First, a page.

This special issue is the ninth in an important tradition in the computer architecture community: IEEE Micro's Top Picks from the Computer Architecture Conferences. This tradition provides a means for sharing a sample of the best papers published in computer architecture in 2011 with the IEEE Micro readership and researchers in the computer architecture community.
As guest editors of this IEEE Micro special issue and co-chairs of the selection committee, it's our pleasure to introduce the ninth annual edition of IEEE Micro's Top Picks from the Computer Architecture Conferences. In recent years, Top Picks has rapidly become a tradition in the computer architecture community, an important recognition of research excellence, and a great opportunity to take a step back and look at our field, by providing a high-level snapshot of some of the most influential research in one place.
Working with Editor in Chief Erik Altman, we followed our predecessors' path and focused our attention on identifying publications that have high potential for long-term impact on computer architecture, in terms of either industry products or future research directions.
Selecting a dozen papers from the large body of high-quality research that our community produces is a challenging endeavor, and this year was no different. Despite the uncertainties of an imperfect review process, with the help of 30 distinguished members of our community, we selected articles that represent the current state of leading research in computer architecture.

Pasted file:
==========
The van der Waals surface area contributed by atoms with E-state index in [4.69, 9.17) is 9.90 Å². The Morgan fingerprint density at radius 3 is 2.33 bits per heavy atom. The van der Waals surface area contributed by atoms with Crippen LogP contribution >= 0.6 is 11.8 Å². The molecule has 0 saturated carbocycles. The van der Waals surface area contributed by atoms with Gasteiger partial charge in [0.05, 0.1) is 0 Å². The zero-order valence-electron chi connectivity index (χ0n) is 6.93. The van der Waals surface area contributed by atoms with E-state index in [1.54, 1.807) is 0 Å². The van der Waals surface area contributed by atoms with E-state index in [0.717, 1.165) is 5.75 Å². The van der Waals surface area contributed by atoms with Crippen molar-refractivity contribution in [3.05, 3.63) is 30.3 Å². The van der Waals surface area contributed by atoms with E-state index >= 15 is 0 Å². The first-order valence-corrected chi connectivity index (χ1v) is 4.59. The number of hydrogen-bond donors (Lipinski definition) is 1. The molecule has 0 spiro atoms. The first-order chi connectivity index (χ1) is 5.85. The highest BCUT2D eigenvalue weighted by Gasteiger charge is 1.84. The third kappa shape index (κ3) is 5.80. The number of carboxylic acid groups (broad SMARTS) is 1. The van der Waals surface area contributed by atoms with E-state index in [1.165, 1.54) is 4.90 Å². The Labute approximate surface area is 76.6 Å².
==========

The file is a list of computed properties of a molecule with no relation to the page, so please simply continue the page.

To help the review process, we asked authors to submit a three-page summary highlighting the novelty and impact of the work, in addition to a copy of the original conference paper. Although there was no constraint regarding the publication venue (as long as it was published in 2011), 35 percent of the papers came from ISCA, 29 percent from Micro, 14 percent from HPCA, and 9 percent from ASPLOS. We also had a smaller representation from Sigmetrics, DSN, DATE, ICPP, ICS, SC, NOCS, and PLDI.
This year we took a different position than in the past concerning submission rules, and decided that the guest editors would not be eligible to submit their work. We believe this better matches our community practices and improves the fairness of the selection process.
We received 77 submissions, in line with previous years, for which we requested four reviews by the 30 selection committee members (see the "Selection Committee" sidebar). Each member was responsible for nine to 10 articles. In the spirit of cloud computing, the review system, based on the open source HotCRP software, was hosted on hpcloud.com and managed by Paolo Faraboschi.
We significantly revised the review form by encouraging qualitative assessments of the publication's potential impact. For example, we highlighted questions such as, "Is the problem being studied important and yet to be solved?" and "In the past five years, has the problem received much attention? What about the next five years?" and "What are the chances of the paper having long-term impact and fostering follow-up research?" For the overall merit score, we asked each committee member to rank-order the papers assigned to him or her, instead of giving absolute "accept/reject" scores. This ranking helped normalize the scores across different reviewers, whose notions of accept or reject could vary significantly. We ensured that at least the top two papers from each reviewer were discussed at the meeting. These changes significantly helped us group the papers and identify the candidates for the final discussion.